15.30 Pseudo-Religious Intangible Heritage or Intangible Heritage with Religious Characteristics? Conflicts of Interpretations and Definitions in Two Ethnographic Cases
The literature about the relationship between cultural heritage and religion, if not abundant, is indeed fast-growing. In fact, the debate seems to be rather lively at present. While doing my ethnographic fieldworks in the last few years and in two rather different areas, central Italy and Bohemia in the Czech Republic, I have observed on many occasions what could be called the pseudo-religious dimension—or indeed the religious aspects tout court—in the local intangible cultural heritage (whether labelled so by the UNESCO or not). Religiosity—or some sort of religiously-oriented experience—seems in fact to characterize the participation in and the fruition of the events that are the objects of these new heritages (two Carnival festivals, for instance) without the people involved being necessarily religious, and without this type of experience actually being emically considered religious by locals or by external observers.
In the Italian case, this religious dimension has taken the form of an evident process of ritualization and “re-enchantment” that has followed—and so to say crowned—the changes which the local “traditional” Carnival has undergone in the last few decades. These changes need not be presented in any detail here, as they should be easily imaginable by those familiar with the literature about the revitalization of European rural rituals and festivities from the sixties onward. Another feature of this “re-enchantment” has been what I have elsewhere proposed calling “popular Frazerism,” a notion that I will present in this paper.
In the Czech Republic, the magical or pseudo-religious connotation seems to be weaker, although in considering this one should keep in mind not only that this country went through years of discouragement of both folkloric and religious practices, but also that institutional cultural heritage itself as we know it—created either by the national agencies or by the transnational ones like UNESCO—is a rather new fact there. In any case, both this re-emergence of religious or pseudo-religious practices related to older traditions, which I will present in this paper, and the process of heritage-making reflect broader post-socialist changes that will be shortly introduced. It is in this historical framework that we had to put the inscription of the “Masopust” from the region of Hlinsko on the UNESCO List of World Intangible Cultural Heritage in 2010, and it is by taking this framework in due consideration that we can interpret the many and diverse dynamics that the patrimonialization process has triggered.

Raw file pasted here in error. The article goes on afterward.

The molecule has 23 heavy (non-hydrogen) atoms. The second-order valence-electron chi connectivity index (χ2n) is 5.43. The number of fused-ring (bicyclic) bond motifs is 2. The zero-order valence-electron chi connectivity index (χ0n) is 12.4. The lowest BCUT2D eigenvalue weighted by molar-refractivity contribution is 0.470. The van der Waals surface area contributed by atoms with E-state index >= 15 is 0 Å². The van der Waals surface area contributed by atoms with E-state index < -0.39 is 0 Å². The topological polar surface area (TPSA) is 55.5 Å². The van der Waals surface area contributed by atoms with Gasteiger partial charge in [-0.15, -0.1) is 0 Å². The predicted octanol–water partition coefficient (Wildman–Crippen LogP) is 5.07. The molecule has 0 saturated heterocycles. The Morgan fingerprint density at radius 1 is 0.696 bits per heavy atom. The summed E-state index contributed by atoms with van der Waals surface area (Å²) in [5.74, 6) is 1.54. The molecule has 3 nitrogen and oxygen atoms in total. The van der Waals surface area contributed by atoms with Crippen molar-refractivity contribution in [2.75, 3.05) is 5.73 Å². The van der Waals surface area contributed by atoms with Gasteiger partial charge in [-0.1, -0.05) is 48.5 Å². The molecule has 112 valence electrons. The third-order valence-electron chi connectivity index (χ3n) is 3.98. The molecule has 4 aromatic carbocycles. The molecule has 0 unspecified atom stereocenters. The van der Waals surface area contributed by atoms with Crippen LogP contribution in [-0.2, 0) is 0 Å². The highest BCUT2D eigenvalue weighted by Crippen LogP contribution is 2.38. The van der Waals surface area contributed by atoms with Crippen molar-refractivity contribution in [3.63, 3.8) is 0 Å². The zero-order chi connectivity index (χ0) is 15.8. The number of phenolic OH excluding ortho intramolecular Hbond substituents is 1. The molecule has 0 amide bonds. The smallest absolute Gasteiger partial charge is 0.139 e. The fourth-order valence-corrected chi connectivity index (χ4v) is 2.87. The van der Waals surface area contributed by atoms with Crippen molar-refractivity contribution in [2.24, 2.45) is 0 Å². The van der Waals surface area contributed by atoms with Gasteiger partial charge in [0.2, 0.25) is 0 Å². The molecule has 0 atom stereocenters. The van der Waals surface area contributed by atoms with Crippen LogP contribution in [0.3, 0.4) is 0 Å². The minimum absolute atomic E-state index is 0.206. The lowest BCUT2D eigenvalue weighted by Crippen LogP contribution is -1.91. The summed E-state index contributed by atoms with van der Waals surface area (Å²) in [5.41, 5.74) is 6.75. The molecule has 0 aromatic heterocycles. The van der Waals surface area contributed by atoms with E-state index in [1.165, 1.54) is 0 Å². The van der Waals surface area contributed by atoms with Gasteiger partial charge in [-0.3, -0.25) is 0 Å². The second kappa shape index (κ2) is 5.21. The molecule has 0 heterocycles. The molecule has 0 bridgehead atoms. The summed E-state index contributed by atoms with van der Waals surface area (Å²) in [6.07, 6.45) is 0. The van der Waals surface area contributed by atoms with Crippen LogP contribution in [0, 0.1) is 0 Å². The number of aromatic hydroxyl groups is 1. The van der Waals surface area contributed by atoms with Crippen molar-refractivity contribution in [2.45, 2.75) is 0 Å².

In this paper, I will therefore present and discuss my ethnographic materials with the purpose of raising theoretical arguments from them, and in so doing make my cases interrelate with other recent interpretations of the interactions between religiosity and cultural heritage.